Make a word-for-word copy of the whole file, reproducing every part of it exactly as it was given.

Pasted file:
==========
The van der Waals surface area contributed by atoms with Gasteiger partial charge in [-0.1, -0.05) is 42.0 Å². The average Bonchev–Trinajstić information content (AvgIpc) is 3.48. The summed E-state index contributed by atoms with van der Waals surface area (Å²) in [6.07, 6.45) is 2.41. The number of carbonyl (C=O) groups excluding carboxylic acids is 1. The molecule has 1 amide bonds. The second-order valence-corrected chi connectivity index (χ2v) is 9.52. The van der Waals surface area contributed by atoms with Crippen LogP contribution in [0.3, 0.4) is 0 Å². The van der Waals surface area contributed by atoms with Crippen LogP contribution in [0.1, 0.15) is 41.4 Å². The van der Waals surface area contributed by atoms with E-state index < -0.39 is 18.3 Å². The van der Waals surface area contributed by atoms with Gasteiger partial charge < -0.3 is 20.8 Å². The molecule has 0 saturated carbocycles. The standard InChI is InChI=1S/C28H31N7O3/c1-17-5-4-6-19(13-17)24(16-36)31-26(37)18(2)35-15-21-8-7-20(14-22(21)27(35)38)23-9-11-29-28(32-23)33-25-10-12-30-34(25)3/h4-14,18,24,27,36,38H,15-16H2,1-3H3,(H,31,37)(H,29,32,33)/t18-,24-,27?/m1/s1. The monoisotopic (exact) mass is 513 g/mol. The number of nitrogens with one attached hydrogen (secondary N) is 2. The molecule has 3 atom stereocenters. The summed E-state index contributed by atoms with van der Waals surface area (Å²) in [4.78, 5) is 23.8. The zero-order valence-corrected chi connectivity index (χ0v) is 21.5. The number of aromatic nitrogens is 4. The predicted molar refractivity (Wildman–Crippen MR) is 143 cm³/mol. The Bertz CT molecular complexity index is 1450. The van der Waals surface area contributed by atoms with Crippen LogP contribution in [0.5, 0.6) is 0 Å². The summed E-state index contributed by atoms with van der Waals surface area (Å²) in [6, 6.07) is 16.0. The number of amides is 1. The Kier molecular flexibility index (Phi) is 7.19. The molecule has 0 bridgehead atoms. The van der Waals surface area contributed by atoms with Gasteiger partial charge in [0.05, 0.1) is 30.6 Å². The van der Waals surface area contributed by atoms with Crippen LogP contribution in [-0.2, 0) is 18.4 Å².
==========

The van der Waals surface area contributed by atoms with Gasteiger partial charge in [-0.1, -0.05) is 42.0 Å². The average Bonchev–Trinajstić information content (AvgIpc) is 3.48. The summed E-state index contributed by atoms with van der Waals surface area (Å²) in [6.07, 6.45) is 2.41. The number of carbonyl (C=O) groups excluding carboxylic acids is 1. The molecule has 1 amide bonds. The second-order valence-corrected chi connectivity index (χ2v) is 9.52. The van der Waals surface area contributed by atoms with Crippen LogP contribution in [0.3, 0.4) is 0 Å². The van der Waals surface area contributed by atoms with Crippen LogP contribution in [0.1, 0.15) is 41.4 Å². The van der Waals surface area contributed by atoms with E-state index < -0.39 is 18.3 Å². The van der Waals surface area contributed by atoms with Gasteiger partial charge < -0.3 is 20.8 Å². The molecule has 0 saturated carbocycles. The standard InChI is InChI=1S/C28H31N7O3/c1-17-5-4-6-19(13-17)24(16-36)31-26(37)18(2)35-15-21-8-7-20(14-22(21)27(35)38)23-9-11-29-28(32-23)33-25-10-12-30-34(25)3/h4-14,18,24,27,36,38H,15-16H2,1-3H3,(H,31,37)(H,29,32,33)/t18-,24-,27?/m1/s1. The monoisotopic (exact) mass is 513 g/mol. The number of nitrogens with one attached hydrogen (secondary N) is 2. The molecule has 3 atom stereocenters. The summed E-state index contributed by atoms with van der Waals surface area (Å²) in [4.78, 5) is 23.8. The zero-order valence-corrected chi connectivity index (χ0v) is 21.5. The number of aromatic nitrogens is 4. The predicted molar refractivity (Wildman–Crippen MR) is 143 cm³/mol. The Bertz CT molecular complexity index is 1450. The van der Waals surface area contributed by atoms with Crippen LogP contribution in [0.5, 0.6) is 0 Å². The summed E-state index contributed by atoms with van der Waals surface area (Å²) in [6, 6.07) is 16.0. The number of amides is 1. The Kier molecular flexibility index (Phi) is 7.19. The molecule has 0 bridgehead atoms. The van der Waals surface area contributed by atoms with Gasteiger partial charge in [0.05, 0.1) is 30.6 Å². The van der Waals surface area contributed by atoms with Crippen LogP contribution in [-0.2, 0) is 18.4 Å².